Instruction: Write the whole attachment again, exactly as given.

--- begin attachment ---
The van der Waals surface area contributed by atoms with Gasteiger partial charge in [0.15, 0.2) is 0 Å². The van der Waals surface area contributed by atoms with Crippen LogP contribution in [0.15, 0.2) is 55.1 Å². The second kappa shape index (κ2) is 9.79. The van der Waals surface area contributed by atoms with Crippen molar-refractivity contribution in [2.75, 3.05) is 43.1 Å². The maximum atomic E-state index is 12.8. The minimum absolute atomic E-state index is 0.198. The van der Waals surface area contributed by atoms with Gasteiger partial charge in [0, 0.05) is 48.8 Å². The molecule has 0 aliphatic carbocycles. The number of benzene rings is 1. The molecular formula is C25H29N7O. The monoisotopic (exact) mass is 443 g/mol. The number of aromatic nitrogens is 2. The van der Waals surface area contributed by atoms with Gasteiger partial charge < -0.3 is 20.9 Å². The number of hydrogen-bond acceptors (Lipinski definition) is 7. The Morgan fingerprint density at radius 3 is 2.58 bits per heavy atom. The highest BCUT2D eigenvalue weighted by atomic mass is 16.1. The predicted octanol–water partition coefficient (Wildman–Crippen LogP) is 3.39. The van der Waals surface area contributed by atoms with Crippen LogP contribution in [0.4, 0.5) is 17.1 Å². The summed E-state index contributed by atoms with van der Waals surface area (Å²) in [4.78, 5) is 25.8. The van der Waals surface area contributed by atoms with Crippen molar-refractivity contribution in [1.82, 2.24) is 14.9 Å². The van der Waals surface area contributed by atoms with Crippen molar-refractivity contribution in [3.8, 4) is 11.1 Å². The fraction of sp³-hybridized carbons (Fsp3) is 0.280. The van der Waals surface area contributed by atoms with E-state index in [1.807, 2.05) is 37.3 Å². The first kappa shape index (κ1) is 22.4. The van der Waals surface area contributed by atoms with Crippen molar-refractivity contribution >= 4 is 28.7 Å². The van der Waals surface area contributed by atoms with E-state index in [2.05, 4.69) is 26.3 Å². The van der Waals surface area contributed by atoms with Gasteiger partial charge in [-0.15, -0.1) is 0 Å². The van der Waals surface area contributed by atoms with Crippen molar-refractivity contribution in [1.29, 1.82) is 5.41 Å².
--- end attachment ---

The van der Waals surface area contributed by atoms with Gasteiger partial charge in [0.15, 0.2) is 0 Å². The van der Waals surface area contributed by atoms with Crippen LogP contribution in [0.15, 0.2) is 55.1 Å². The second kappa shape index (κ2) is 9.79. The van der Waals surface area contributed by atoms with Crippen molar-refractivity contribution in [2.75, 3.05) is 43.1 Å². The maximum atomic E-state index is 12.8. The minimum absolute atomic E-state index is 0.198. The van der Waals surface area contributed by atoms with Gasteiger partial charge in [0, 0.05) is 48.8 Å². The molecule has 0 aliphatic carbocycles. The number of benzene rings is 1. The molecular formula is C25H29N7O. The monoisotopic (exact) mass is 443 g/mol. The number of aromatic nitrogens is 2. The van der Waals surface area contributed by atoms with Gasteiger partial charge < -0.3 is 20.9 Å². The number of hydrogen-bond acceptors (Lipinski definition) is 7. The Morgan fingerprint density at radius 3 is 2.58 bits per heavy atom. The highest BCUT2D eigenvalue weighted by atomic mass is 16.1. The predicted octanol–water partition coefficient (Wildman–Crippen LogP) is 3.39. The van der Waals surface area contributed by atoms with Crippen LogP contribution in [0.4, 0.5) is 17.1 Å². The summed E-state index contributed by atoms with van der Waals surface area (Å²) in [4.78, 5) is 25.8. The van der Waals surface area contributed by atoms with Crippen molar-refractivity contribution in [1.82, 2.24) is 14.9 Å². The van der Waals surface area contributed by atoms with Crippen molar-refractivity contribution in [3.8, 4) is 11.1 Å². The fraction of sp³-hybridized carbons (Fsp3) is 0.280. The van der Waals surface area contributed by atoms with E-state index in [1.807, 2.05) is 37.3 Å². The first kappa shape index (κ1) is 22.4. The van der Waals surface area contributed by atoms with Crippen molar-refractivity contribution >= 4 is 28.7 Å². The van der Waals surface area contributed by atoms with E-state index in [2.05, 4.69) is 26.3 Å². The van der Waals surface area contributed by atoms with Gasteiger partial charge in [-0.15, -0.1) is 0 Å². The van der Waals surface area contributed by atoms with Crippen molar-refractivity contribution in [1.29, 1.82) is 5.41 Å².